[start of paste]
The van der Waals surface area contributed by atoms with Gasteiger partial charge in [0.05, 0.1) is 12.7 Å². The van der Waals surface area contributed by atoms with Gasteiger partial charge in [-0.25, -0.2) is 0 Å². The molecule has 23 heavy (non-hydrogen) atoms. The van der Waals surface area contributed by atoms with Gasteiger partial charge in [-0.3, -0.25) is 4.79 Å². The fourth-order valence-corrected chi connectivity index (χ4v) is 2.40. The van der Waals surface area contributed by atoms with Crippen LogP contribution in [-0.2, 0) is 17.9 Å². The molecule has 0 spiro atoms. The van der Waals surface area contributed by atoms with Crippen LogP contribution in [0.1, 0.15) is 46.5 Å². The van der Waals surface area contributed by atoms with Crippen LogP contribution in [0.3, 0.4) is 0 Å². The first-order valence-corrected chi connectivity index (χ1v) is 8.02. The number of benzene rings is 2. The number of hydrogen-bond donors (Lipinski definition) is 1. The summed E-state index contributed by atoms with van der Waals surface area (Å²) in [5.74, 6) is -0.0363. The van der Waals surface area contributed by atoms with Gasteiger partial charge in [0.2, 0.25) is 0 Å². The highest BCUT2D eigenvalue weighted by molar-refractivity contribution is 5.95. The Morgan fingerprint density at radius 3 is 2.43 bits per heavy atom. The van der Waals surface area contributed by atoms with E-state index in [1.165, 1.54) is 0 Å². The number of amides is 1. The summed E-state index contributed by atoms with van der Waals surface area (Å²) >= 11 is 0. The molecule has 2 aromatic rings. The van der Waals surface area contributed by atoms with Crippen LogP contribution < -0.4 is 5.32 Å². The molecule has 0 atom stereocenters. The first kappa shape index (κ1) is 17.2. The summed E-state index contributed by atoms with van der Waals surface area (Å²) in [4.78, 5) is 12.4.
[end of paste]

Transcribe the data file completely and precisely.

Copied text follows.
The van der Waals surface area contributed by atoms with Gasteiger partial charge in [0.05, 0.1) is 12.7 Å². The van der Waals surface area contributed by atoms with Gasteiger partial charge in [-0.25, -0.2) is 0 Å². The molecule has 23 heavy (non-hydrogen) atoms. The van der Waals surface area contributed by atoms with Gasteiger partial charge in [-0.3, -0.25) is 4.79 Å². The fourth-order valence-corrected chi connectivity index (χ4v) is 2.40. The van der Waals surface area contributed by atoms with Crippen LogP contribution in [-0.2, 0) is 17.9 Å². The molecule has 0 spiro atoms. The van der Waals surface area contributed by atoms with Crippen LogP contribution in [0.1, 0.15) is 46.5 Å². The van der Waals surface area contributed by atoms with Crippen LogP contribution in [0.3, 0.4) is 0 Å². The first-order valence-corrected chi connectivity index (χ1v) is 8.02. The number of benzene rings is 2. The number of hydrogen-bond donors (Lipinski definition) is 1. The summed E-state index contributed by atoms with van der Waals surface area (Å²) in [5.74, 6) is -0.0363. The van der Waals surface area contributed by atoms with Gasteiger partial charge in [0.2, 0.25) is 0 Å². The highest BCUT2D eigenvalue weighted by molar-refractivity contribution is 5.95. The Morgan fingerprint density at radius 3 is 2.43 bits per heavy atom. The van der Waals surface area contributed by atoms with E-state index in [1.165, 1.54) is 0 Å². The number of amides is 1. The summed E-state index contributed by atoms with van der Waals surface area (Å²) >= 11 is 0. The molecule has 2 aromatic rings. The van der Waals surface area contributed by atoms with Crippen LogP contribution < -0.4 is 5.32 Å². The molecule has 0 atom stereocenters. The first kappa shape index (κ1) is 17.2. The summed E-state index contributed by atoms with van der Waals surface area (Å²) in [4.78, 5) is 12.4.